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Urdu Language History

The word Urdu comes from Ordu, a Turkish word that means army or camp. Urdu language developed between Muslim soldiers of Mughal armies that came from various ethnicities like Afghans, Jats, Rajputs, Balochis, Pathans, Persians, Arabs and Turks. The soldiers were in close contact and they communicated with one another in varied dialects that gradually and slowly evolved into the Urdu language. for this reason, Urdu is also known as the Lashkari Zaban, meaning language of army.

 

During the development of the Urdu language, it received several other names like Urdu-e-Maullah which means exalted army, a term coined by the Emperor Shah Jahan. Rekhta was another name that meant scattered, coined by Urdu poetry scholars.

 

Evolution and History

The development and evolution of a language depends on the development and evolution of the society where it is spoken. Different conquests and invasions at a location also affect the development of the language. Urdu too went through various development stages. The language belongs to the family of Indo Aryan languages. By origin, Urdu is considered a descendent of the Saur Senic Prakrit. Prakrit means basis or roots and is a newer version of Sanskrit. With the development of the Prakrit language, it was affected by various dialects of western Hindi like Haryanvi, Brii Bhasa and Khari Boli.

 

With the introduction of Darya-e-Latafat of Insha, there was a need to differentiate the Urdu language from Hindi and other languages. Later, there was an Urdu-Hindi controversy because of which Devanagari and Khari Boli became the lingual identity for Indians while Persian and Urdu became the identity for Muslims. Arabic and Persian words replaced with the Sanskrit words and served the purpose of differentiating both the languages. Urdu emerged in 1193 as a distinct language during the time of Muslims conquest. At the time when Muslims conquered part of the continent, Persian was made the cultural and official language in India. Because of the local dialects amalgamating with the invaders’ language, Turkish, Arabic or Persian, Urdu evolved as a new language.

 

During the reign of the Mughals, the Urdu language was spoken in courts and palaces. In most Mughal states, Urdu had been the official language. This had been the time when the language was enriched with various Persian words, script, grammar and phrases. When the British came to India, several English words also made their way into the Urdu language. Several English words were introduced in the original form and others were modified before they were introduced. Currently, the vocabulary of Urdu has 70% Persian words and the remaining are a mixture of Turkish and Arabic words. However, traces of Dutch, Portuguese and French can also be found in the language.

 

Urdu Literature

Origin of the Urdu literature can be traced back to 13th century at the time of Mughal rule. Amir Khusro was one of the earliest and the most eminent poets to use Urdu in poetry at the time. He is often called the father of the Urdu language. When it comes to literature, the Urdu language was used along with Persian. The Mughal kings had been patrons of literature and art and under their rule, Urdu reached its peak. There had been a tradition of poetic gatherings, known as Sheri Mehfils, in the courts at the time. Some of the other well known poets in the Mughal court then had been Abdul Rahim Khankhana and Abdul Fazal Faizi. Others who have contributed to the literature of Urdu language include Faiz Ahmed Faiz, Ibn-e-Insha, Sauda, Mir Taqi, Ibrahim Zauq, Hakim Momin and Mirza Ghalib.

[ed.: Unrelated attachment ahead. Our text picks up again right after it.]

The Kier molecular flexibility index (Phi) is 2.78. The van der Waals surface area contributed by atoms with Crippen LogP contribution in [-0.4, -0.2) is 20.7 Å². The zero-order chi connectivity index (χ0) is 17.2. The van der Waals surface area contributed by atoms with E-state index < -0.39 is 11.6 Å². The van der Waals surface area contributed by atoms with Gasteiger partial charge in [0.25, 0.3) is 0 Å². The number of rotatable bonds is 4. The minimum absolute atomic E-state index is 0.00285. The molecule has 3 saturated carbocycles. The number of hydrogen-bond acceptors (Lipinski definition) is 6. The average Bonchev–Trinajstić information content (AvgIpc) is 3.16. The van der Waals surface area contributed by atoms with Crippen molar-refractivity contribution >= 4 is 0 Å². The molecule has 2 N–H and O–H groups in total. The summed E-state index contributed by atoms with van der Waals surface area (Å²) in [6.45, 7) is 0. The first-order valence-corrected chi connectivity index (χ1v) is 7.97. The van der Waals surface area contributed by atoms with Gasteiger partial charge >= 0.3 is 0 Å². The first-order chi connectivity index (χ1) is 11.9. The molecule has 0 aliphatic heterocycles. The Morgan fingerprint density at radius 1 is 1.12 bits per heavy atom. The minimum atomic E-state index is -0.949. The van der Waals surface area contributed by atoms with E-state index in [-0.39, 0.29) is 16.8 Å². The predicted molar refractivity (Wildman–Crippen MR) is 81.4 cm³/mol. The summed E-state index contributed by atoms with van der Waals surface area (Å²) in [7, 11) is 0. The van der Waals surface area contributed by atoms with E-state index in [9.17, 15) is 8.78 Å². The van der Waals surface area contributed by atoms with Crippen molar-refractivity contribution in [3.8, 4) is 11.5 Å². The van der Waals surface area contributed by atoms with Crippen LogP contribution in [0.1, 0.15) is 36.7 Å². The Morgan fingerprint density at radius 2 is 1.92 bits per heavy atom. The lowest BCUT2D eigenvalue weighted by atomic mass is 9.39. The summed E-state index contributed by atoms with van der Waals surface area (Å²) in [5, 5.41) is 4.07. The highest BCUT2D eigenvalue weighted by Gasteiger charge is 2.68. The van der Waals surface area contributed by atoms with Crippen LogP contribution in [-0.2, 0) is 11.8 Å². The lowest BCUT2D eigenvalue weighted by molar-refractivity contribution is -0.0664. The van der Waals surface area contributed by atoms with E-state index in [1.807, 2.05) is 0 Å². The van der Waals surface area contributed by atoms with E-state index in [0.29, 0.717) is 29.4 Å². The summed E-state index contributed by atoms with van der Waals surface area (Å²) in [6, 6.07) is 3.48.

It was only in the 17th century that Urdu poetry took its final form once it was declared the court’s official language. in the eighteenth century, there was a rise in Urdu poetry and Urdu literature. At this time, Urdu replaced the Persian language as the region’s lingua franca. Bahadur Shah Zafar, a Mughal emperor, is highly esteemed among the Urdu poets since he had a unique style. In the 19th century, another poet to stand out had been Allama Mohamad Iqbal since he had been the first one to introduce revolutionary poetry and ideas. In modern times, Faiz Ahmad Faiz is distinguished and well known. His work involves the concepts of social justice and communism. Sufi Saints also contributed largely to Urdu poetry. In Urdu, writing novels can be traced back to the time of Nazir Ahmed that composed various well known works. In Urdu, realism had been introduced by a well known author, Prem Chand. Some of the other well known  Urdu novelists were Ratan Nath Sharsar, Abdul Haleem, Sharsar, Niaz Fateh Poori, Sajad Haider Yaldrem etc.

 

It is true that Urdu and Hindi descend from the same language, Prakrit. However, here Hindi got its influence from the Sanskrit language and adopted the Devangari script, Urdu got its words from Arabic, Turkish and Persian and it adopted the Persian Arabic script and the calligraphic Nastaliq style for writing. They both emerged as separate languages. Besides their common ancestry, both languages are different in their own ways. There are important lexical, phonological and grammatical differences in these languages. The Urdu language had also been used by the Muslims for their freedom struggle as well as for creating more awareness in South Asia’s Muslim communities to unite and fight for independence from the British. The services of Allama Iqbal, Sayed Ahmed Khan and Maulana Hali are especially noteworthy for their efforts as they used their prose and poetry for provoking a spark in Muslims. The Urdu language became Pakistan’s national language after it got its independence from the British. Today, it is understood and spoken well by most of the population of Pakistan.